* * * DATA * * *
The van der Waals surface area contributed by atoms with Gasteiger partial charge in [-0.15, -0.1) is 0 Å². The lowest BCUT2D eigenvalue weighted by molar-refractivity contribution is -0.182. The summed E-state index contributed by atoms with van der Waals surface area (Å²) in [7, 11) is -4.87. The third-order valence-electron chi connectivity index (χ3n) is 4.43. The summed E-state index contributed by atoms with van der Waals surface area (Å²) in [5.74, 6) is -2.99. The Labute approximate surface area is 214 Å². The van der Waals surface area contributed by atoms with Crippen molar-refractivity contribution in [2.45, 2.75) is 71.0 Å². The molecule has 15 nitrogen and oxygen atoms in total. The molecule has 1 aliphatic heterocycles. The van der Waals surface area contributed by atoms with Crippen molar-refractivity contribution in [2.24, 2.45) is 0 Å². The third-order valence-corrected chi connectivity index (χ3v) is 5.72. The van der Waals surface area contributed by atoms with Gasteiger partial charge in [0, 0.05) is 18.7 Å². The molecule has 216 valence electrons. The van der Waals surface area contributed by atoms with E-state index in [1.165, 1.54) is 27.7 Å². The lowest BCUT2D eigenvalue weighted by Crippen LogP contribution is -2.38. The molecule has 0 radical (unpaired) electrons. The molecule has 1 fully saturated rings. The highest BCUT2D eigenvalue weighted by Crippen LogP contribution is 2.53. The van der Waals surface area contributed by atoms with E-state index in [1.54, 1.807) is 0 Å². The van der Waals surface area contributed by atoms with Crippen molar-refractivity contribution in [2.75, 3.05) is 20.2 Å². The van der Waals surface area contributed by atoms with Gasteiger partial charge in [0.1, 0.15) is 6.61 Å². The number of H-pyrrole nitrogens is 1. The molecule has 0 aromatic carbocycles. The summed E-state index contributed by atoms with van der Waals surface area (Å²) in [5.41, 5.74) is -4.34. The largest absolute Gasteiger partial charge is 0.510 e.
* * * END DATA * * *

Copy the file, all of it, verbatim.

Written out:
The van der Waals surface area contributed by atoms with Gasteiger partial charge in [-0.15, -0.1) is 0 Å². The lowest BCUT2D eigenvalue weighted by molar-refractivity contribution is -0.182. The summed E-state index contributed by atoms with van der Waals surface area (Å²) in [7, 11) is -4.87. The third-order valence-electron chi connectivity index (χ3n) is 4.43. The summed E-state index contributed by atoms with van der Waals surface area (Å²) in [5.74, 6) is -2.99. The Labute approximate surface area is 214 Å². The van der Waals surface area contributed by atoms with Crippen molar-refractivity contribution in [2.45, 2.75) is 71.0 Å². The molecule has 15 nitrogen and oxygen atoms in total. The molecule has 1 aliphatic heterocycles. The van der Waals surface area contributed by atoms with Crippen molar-refractivity contribution in [2.24, 2.45) is 0 Å². The third-order valence-corrected chi connectivity index (χ3v) is 5.72. The van der Waals surface area contributed by atoms with Gasteiger partial charge in [0, 0.05) is 18.7 Å². The molecule has 216 valence electrons. The van der Waals surface area contributed by atoms with E-state index in [1.165, 1.54) is 27.7 Å². The lowest BCUT2D eigenvalue weighted by Crippen LogP contribution is -2.38. The molecule has 0 radical (unpaired) electrons. The molecule has 1 fully saturated rings. The highest BCUT2D eigenvalue weighted by Crippen LogP contribution is 2.53. The van der Waals surface area contributed by atoms with E-state index in [1.54, 1.807) is 0 Å². The van der Waals surface area contributed by atoms with Crippen molar-refractivity contribution in [2.75, 3.05) is 20.2 Å². The van der Waals surface area contributed by atoms with Gasteiger partial charge in [0.1, 0.15) is 6.61 Å². The number of H-pyrrole nitrogens is 1. The molecule has 0 aromatic carbocycles. The summed E-state index contributed by atoms with van der Waals surface area (Å²) in [5.41, 5.74) is -4.34. The largest absolute Gasteiger partial charge is 0.510 e.